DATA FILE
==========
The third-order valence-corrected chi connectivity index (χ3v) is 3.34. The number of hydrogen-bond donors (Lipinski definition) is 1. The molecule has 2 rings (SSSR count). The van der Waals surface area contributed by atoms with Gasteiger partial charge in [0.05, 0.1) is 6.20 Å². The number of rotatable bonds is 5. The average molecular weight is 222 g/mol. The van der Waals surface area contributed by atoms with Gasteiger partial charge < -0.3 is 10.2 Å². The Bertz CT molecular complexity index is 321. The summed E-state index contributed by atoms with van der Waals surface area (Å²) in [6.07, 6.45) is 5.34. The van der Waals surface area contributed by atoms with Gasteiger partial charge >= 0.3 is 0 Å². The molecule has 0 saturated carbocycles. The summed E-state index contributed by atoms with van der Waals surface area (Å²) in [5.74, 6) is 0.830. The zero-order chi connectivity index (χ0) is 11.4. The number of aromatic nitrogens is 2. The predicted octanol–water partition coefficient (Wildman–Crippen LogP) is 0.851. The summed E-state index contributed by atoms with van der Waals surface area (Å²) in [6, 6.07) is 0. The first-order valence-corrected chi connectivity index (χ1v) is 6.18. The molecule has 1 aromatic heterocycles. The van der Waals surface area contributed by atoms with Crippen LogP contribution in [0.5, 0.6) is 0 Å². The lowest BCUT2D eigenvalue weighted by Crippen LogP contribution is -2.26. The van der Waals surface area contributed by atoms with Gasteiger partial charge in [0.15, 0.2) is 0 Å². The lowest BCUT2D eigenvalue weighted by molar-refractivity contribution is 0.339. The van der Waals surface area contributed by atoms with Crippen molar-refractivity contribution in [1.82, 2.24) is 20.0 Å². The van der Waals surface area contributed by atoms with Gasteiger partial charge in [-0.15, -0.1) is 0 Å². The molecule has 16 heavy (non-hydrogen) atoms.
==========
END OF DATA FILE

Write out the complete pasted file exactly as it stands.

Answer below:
The third-order valence-corrected chi connectivity index (χ3v) is 3.34. The number of hydrogen-bond donors (Lipinski definition) is 1. The molecule has 2 rings (SSSR count). The van der Waals surface area contributed by atoms with Gasteiger partial charge in [0.05, 0.1) is 6.20 Å². The number of rotatable bonds is 5. The average molecular weight is 222 g/mol. The van der Waals surface area contributed by atoms with Gasteiger partial charge < -0.3 is 10.2 Å². The Bertz CT molecular complexity index is 321. The summed E-state index contributed by atoms with van der Waals surface area (Å²) in [6.07, 6.45) is 5.34. The van der Waals surface area contributed by atoms with Gasteiger partial charge >= 0.3 is 0 Å². The molecule has 0 saturated carbocycles. The summed E-state index contributed by atoms with van der Waals surface area (Å²) in [5.74, 6) is 0.830. The zero-order chi connectivity index (χ0) is 11.4. The number of aromatic nitrogens is 2. The predicted octanol–water partition coefficient (Wildman–Crippen LogP) is 0.851. The summed E-state index contributed by atoms with van der Waals surface area (Å²) in [6, 6.07) is 0. The first-order valence-corrected chi connectivity index (χ1v) is 6.18. The molecule has 1 aromatic heterocycles. The van der Waals surface area contributed by atoms with Crippen LogP contribution in [0.5, 0.6) is 0 Å². The lowest BCUT2D eigenvalue weighted by Crippen LogP contribution is -2.26. The van der Waals surface area contributed by atoms with Gasteiger partial charge in [0.15, 0.2) is 0 Å². The lowest BCUT2D eigenvalue weighted by molar-refractivity contribution is 0.339. The van der Waals surface area contributed by atoms with Crippen molar-refractivity contribution in [1.82, 2.24) is 20.0 Å². The van der Waals surface area contributed by atoms with Gasteiger partial charge in [-0.15, -0.1) is 0 Å². The molecule has 16 heavy (non-hydrogen) atoms.